On issues such as the lawsuit abuse and medical liability reform bills, Cochran has tapped his Rolodex of socially conservative groups that frequently push their causes through the court system. He wants to enlist them in the fight to preserve the Seventh Amendment on the grounds that the federal government could one day infringe on their ability to sue.
Mark Meckler, co-founder and national coordinator of the Tea Party Patriots, said the tort reform issue is not “really on the radar right now.” However, Meckler, an attorney who says he does not know Cochran and does not interact much with lobbyists, speculated that his group’s membership might be sympathetic to Cochran’s pitch.
“Most folks in the tea party movement would say those things should be dealt with at the state level,” Meckler said. “It’s not for the federal government to be adjusting the legal system of individual states.”
But Rosario Palmieri, vice president of infrastructure, legal and regulatory policy at the National Association of Manufacturers, said even the staunchest states’ rights supporters and conservative Republicans can get behind the legal reform measures to stop frivolous lawsuits and to cap medical liability damages.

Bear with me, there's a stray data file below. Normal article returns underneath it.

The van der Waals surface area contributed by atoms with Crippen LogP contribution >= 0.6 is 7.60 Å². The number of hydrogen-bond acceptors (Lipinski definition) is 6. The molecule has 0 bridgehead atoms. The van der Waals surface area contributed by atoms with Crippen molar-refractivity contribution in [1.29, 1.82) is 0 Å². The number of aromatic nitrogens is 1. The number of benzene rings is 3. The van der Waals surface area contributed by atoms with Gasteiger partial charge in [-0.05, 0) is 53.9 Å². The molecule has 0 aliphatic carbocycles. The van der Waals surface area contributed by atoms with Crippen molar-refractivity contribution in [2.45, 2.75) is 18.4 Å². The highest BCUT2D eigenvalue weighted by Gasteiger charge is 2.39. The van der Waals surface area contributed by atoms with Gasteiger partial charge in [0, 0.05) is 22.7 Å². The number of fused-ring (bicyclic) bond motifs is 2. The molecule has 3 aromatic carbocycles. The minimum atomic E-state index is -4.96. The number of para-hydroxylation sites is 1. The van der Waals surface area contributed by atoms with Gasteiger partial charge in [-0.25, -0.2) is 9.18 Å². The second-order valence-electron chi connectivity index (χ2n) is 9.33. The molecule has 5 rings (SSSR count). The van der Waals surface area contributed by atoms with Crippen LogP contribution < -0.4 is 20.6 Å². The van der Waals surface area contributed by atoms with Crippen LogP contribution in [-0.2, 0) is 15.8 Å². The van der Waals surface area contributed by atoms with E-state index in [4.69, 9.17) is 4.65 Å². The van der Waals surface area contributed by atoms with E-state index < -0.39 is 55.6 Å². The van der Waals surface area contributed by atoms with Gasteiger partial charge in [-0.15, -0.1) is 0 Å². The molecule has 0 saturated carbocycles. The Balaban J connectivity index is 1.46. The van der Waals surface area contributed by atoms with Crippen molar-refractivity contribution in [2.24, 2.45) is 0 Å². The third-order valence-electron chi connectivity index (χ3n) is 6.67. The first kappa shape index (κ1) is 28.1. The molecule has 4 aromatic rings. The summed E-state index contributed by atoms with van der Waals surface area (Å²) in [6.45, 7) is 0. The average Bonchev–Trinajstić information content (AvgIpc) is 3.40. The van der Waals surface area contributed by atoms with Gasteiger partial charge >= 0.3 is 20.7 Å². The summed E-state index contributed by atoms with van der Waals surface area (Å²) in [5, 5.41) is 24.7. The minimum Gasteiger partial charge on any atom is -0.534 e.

The manufacturers are lobbying for the two bills that Cochran and AAJ are fighting against.
“Legal reform is one of those critical priorities to create jobs,” Palmieri said. “Sensible reforms need to be addressed in order to help us create more manufacturing jobs.”
Cochran knows the jobs and economic message resonates with Republicans, but he is quick to retort that his clients don’t carry the blame for the recent recession.
“Trial lawyers and civil suits did not cause the major business disasters, the Wall Street crash, Enron,” he said. “It’s mystifying to me how the Seventh Amendment has been forgotten. The Founding Fathers loved local juries, they loved local suits.”
If you doubt Cochran’s conservative bona fides, he’ll tell you, for example, that he opposes the Democrats’ health care reform law. How does he want to scratch it from the books? “I want to kill it through lawsuits,” he said.
“I’m going to stand on the high ground of the Seventh Amendment and the Constitution and invite someone to push me off,” Cochran said. “And I’m not worried.”
Rep. Elijah Cummings, D-Md., right, hugs Harold Schaitberger, General President of the International Association of Fire Fighters, after the Congressman spoke at the IAFF's Legislative Conference General Session at the Hyatt Regency on Capitol Hill, March 9, 2015. The day featured addresses by members of Congress and Vice President Joe Biden.